Last time I said ‘It’s okay to Cry’… now I’m going to offer that it’s okay to laugh, too. They’re both good for letting go. My friend Gene Burnett is a singer/songwriter who also teaches Tai Chi in Ashland, OR. He says in his funny, witty, irreverent song “We’re All Gonna Die”…”we’re all headed for the soil, when we shrug this mortal coil”. If your heart could use a little irreverent push into laughter,
listen to his song here.**
** Adult language warning: The media link to Gene Burnett's song "We're All Gonna Die!" is hosted on his YouTube channel. Gene Burnett is a multi-faceted artist and writer. Some of the content available on his related videos list contain adult language and themes; watch at your own risk.

Til next time…

As ever, I enjoy hearing from you. What are you craving these days, while you've already got it? Share your cravings and your thoughts by using the comment link below.

This is the feature article from the E-Zine of a Fine Farewell . We post there twice a month, with additional information included in this blog, where you are free to leave comments. I invite you to subscribe. here
Newsletter and blog content copyright A Fine Farewell 2010

Friday, August 6, 2010

Natural Funerals in the Oregonian

Hello Friends! A great article was posted online and ran in the print edition of the Oregonian on Friday July 29.. "A Natural Return to the Earth". Yours truly, 'Shroud Lady' was quoted in it more than once! Writer Laurie Robinson featured many prominent Oregonians who have been moving the conversation about sustainable funeral practices forward. More and more people are investigating these options and, in fact, Portland's River View cemetery just last month began to allow natural burials anywhere within the cemetery.
This is an interesting idea--alternative to creating a specifically "green" section in a cemetery. There are varying opinions and lots of pros and cons...but in general I'm pleased about this. While I applaud the efforts of those who are creating fully natural cemetery preserves--conservation burial grounds, sustainable landscape management, native species restoration, etc... I also think that making the green option available for people who have already purchased plots in an established cemetery is a very good compromise. And I believe that other people seeing those natural burials, (without vaults, without embalming, using shrouds or hand made pine or willow caskets) .... will be curious and interested to inquire about those options when making their own funeral plans.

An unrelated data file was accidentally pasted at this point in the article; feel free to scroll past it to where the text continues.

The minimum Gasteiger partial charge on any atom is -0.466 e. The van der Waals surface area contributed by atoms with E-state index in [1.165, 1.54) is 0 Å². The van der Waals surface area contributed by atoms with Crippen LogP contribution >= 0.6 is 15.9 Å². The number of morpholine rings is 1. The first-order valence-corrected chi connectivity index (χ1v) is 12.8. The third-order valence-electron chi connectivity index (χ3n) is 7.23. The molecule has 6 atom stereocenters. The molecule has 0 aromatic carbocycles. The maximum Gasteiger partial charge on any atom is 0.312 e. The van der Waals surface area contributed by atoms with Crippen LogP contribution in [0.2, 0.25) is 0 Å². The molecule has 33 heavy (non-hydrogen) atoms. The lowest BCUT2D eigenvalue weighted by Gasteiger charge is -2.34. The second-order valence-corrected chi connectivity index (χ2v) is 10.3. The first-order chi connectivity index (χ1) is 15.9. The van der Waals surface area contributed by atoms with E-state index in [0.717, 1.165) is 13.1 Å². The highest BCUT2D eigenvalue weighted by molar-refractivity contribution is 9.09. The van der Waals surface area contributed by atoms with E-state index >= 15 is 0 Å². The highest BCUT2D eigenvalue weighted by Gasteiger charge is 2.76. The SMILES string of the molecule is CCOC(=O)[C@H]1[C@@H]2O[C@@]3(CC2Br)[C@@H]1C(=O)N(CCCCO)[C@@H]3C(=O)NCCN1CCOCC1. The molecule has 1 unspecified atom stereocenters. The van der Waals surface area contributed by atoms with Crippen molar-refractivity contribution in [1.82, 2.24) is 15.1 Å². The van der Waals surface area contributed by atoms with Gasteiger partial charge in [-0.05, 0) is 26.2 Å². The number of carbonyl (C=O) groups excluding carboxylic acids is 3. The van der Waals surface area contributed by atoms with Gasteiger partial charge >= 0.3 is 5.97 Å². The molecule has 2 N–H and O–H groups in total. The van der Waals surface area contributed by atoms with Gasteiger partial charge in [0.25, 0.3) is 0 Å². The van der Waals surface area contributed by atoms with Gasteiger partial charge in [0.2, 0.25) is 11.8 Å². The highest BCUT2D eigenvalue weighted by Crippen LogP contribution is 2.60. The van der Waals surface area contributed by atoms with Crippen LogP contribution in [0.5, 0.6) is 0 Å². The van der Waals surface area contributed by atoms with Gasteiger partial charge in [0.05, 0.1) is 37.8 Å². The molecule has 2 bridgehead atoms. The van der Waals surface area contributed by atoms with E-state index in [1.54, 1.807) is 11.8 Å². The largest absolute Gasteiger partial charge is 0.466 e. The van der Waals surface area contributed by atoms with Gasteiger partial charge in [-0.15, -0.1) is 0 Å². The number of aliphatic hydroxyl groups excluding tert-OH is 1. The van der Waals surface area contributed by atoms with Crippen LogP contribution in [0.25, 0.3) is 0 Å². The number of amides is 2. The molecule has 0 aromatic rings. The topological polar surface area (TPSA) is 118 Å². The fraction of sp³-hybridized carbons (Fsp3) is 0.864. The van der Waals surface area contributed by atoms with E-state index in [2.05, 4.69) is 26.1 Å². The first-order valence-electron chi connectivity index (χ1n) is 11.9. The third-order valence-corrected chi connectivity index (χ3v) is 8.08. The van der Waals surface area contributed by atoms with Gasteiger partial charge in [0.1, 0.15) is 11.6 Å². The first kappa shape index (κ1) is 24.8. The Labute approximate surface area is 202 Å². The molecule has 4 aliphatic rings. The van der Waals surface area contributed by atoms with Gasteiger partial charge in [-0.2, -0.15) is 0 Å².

I think it's good to 'lay out a path' for people who are curious but maybe not ready to go "100%" toward a natural option. I mean, I prefer to eat all organic foods, but the organic version of every ingredient or product I use just isn't always available. Does this mean I'm a 'fake'? or that my efforts are meaningless? No, of course not. It's the same here, really.
I think it's important to provide ways for people to take steps toward sustainability, and to support and celebrate each of those choices. It's important for people to feel good about their funeral choices, not made wrong or feel intimidated for not being 'perfectly green'. What do you think?
Check out the article
...and remember to click the "Information" box link to find many providers in the Portland area.
see you soon....
Marian (a.k.a. "Shroud Lady")